Advanced Search
MyIDEAS: Login

Rent Control and Misallocation

Contents:

Author Info

  • Morten Skak
  • Gintautas Bloze

Abstract

Rent control is still an important type of government regulation of housing markets in many countries and numerous researchers have studied its implications for allocation, welfare and investments in housing. The present paper aims to improve our understanding of the effect of second-generation rent control when it is applied only to one sector of the rental market. It is diagrammatically shown that the welfare effects are very different between a universal and a limited application of rent control. Studying the Danish case of second-generation rent control, lower rents are found in controlled sectors and a minor increase of the rent in the uncontrolled sector. Using the area of living space in the dwelling as a measure for housing consumption, evidence is also produced of both overallocation and underallocation of housing in the rent-controlled sectors; as envisaged by economic theory.

Download Info

If you experience problems downloading a file, check if you have the proper application to view it first. In case of further problems read the IDEAS help page. Note that these files are not on the IDEAS site. Please be patient as the files may be large.
File URL: http://usj.sagepub.com/content/50/10/1988.abstract
Download Restriction: no

Bibliographic Info

Article provided by Urban Studies Journal Limited in its journal Urban Studies.

Volume (Year): 50 (2013)
Issue (Month): 10 (August)
Pages: 1988-2005

as in new window
Handle: RePEc:sae:urbstu:v:50:y:2013:i:10:p:1988-2005

Contact details of provider:
Web page: http://www.gla.ac.uk/departments/urbanstudiesjournal

Related research

Keywords:

Other versions of this item:

Find related papers by JEL classification:

References

References listed on IDEAS
Please report citation or reference errors to , or , if you are the registered author of the cited work, log in to your RePEc Author Service profile, click on "citations" and make appropriate adjustments.:
as in new window
  1. Edward L. Glaeser & Erzo F. P. Luttmer, 2003. "The Misallocation of Housing Under Rent Control," American Economic Review, American Economic Association, vol. 93(4), pages 1027-1046, September.
  2. Richard Arnott, 1995. "Time for Revisionism on Rent Control?," Journal of Economic Perspectives, American Economic Association, vol. 9(1), pages 99-120, Winter.
  3. Morten Skak, 2008. "Projecting Demand for Rental Homes in Denmark," International Journal of Housing Policy, Taylor & Francis Journals, vol. 8(3), pages 235-262.
  4. Edward L. Glaeser, 1996. "The Social Costs of Rent Control Revisted," Harvard Institute of Economic Research Working Papers 1747, Harvard - Institute of Economic Research.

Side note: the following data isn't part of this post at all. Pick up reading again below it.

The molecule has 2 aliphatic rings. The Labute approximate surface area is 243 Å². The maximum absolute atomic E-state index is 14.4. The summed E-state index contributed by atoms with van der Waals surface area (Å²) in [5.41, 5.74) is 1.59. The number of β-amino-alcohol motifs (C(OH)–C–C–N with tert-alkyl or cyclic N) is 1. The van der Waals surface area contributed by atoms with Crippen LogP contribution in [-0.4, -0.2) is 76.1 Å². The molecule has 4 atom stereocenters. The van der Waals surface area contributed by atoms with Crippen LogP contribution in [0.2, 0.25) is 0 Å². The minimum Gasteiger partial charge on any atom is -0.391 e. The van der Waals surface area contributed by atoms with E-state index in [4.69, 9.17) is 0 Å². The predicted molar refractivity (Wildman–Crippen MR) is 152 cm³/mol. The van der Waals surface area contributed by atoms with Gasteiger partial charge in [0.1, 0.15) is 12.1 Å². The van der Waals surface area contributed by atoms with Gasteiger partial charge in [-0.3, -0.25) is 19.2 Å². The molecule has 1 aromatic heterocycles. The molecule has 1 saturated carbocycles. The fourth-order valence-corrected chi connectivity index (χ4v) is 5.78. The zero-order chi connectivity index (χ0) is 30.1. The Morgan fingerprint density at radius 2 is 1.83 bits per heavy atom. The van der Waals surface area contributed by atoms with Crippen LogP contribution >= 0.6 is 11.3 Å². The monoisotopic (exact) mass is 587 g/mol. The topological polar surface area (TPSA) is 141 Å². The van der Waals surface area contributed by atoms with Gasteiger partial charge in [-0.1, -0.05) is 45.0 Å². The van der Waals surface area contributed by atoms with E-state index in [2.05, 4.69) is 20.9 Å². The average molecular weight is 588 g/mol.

5. Marks, Denton, 1984. "The effects of partial-coverage rent control on the price and quantity of rental housing," Journal of Urban Economics, Elsevier, vol. 16(3), pages 360-369, November.
  6. Hackner, Jonas & Nyberg, Sten, 2000. " Rent Control and Prices of Owner-Occupied Housing," Scandinavian Journal of Economics, Wiley Blackwell, vol. 102(2), pages 311-24, June.
  7. Gyourko, Joseph & Linneman, Peter, 1990. "Rent controls and rental housing quality: A note on the effects of New York City's old controls," Journal of Urban Economics, Elsevier, vol. 27(3), pages 398-409, May.
Full references (including those not matched with items on IDEAS)

Citations

Citations are extracted by the CitEc Project, subscribe to its RSS feed for this item.
as in new window

Cited by:
  1. João Miguel Ejarque & Joachim Borg Kristensen, 2013. "Rent Control and the Housing Expenditure Share," CAM Working Papers 2013-01, University of Copenhagen. Department of Economics. Centre for Applied Microeconometrics.

Lists

This item is not listed on Wikipedia, on a reading list or among the top items on IDEAS.

Statistics

Access and download statistics

Corrections

When requesting a correction, please mention this item's handle: RePEc:sae:urbstu:v:50:y:2013:i:10:p:1988-2005. See general information about how to correct material in RePEc.

For technical questions regarding this item, or to correct its authors, title, abstract, bibliographic or download information, contact: (SAGE Publications).

If you have authored this item and are not yet registered with RePEc, we encourage you to do it here. This allows to link your profile to this item. It also allows you to accept potential citations to this item that we are uncertain about.

If references are entirely missing, you can add them using this form.

If the full references list an item that is present in RePEc, but the system did not link to it, you can help with this form.

If you know of missing items citing this one, you can help us creating those links by adding the relevant references in the same way as above, for each refering item. If you are a registered author of this item, you may also want to check the "citations" tab in your profile, as there may be some citations waiting for confirmation.

Please note that corrections may take a couple of weeks to filter through the various RePEc services.